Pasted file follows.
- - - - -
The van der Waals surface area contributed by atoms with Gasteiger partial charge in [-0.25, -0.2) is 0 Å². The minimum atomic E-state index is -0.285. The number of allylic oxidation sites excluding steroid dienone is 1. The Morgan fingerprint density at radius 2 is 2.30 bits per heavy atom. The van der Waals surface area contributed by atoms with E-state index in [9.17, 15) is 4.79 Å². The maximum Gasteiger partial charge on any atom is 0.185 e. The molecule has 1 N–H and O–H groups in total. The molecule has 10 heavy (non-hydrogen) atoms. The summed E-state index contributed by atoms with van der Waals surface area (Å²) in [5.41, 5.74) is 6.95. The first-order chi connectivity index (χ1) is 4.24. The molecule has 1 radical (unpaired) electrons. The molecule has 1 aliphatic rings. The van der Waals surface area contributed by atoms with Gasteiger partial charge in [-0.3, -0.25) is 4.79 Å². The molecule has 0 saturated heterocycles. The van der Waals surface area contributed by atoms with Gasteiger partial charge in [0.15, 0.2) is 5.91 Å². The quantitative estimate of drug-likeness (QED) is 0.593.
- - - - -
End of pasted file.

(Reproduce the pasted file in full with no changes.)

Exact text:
The van der Waals surface area contributed by atoms with Gasteiger partial charge in [-0.25, -0.2) is 0 Å². The minimum atomic E-state index is -0.285. The number of allylic oxidation sites excluding steroid dienone is 1. The Morgan fingerprint density at radius 2 is 2.30 bits per heavy atom. The van der Waals surface area contributed by atoms with E-state index in [9.17, 15) is 4.79 Å². The maximum Gasteiger partial charge on any atom is 0.185 e. The molecule has 1 N–H and O–H groups in total. The molecule has 10 heavy (non-hydrogen) atoms. The summed E-state index contributed by atoms with van der Waals surface area (Å²) in [5.41, 5.74) is 6.95. The first-order chi connectivity index (χ1) is 4.24. The molecule has 1 radical (unpaired) electrons. The molecule has 1 aliphatic rings. The van der Waals surface area contributed by atoms with Gasteiger partial charge in [-0.3, -0.25) is 4.79 Å². The molecule has 0 saturated heterocycles. The van der Waals surface area contributed by atoms with Gasteiger partial charge in [0.15, 0.2) is 5.91 Å². The quantitative estimate of drug-likeness (QED) is 0.593.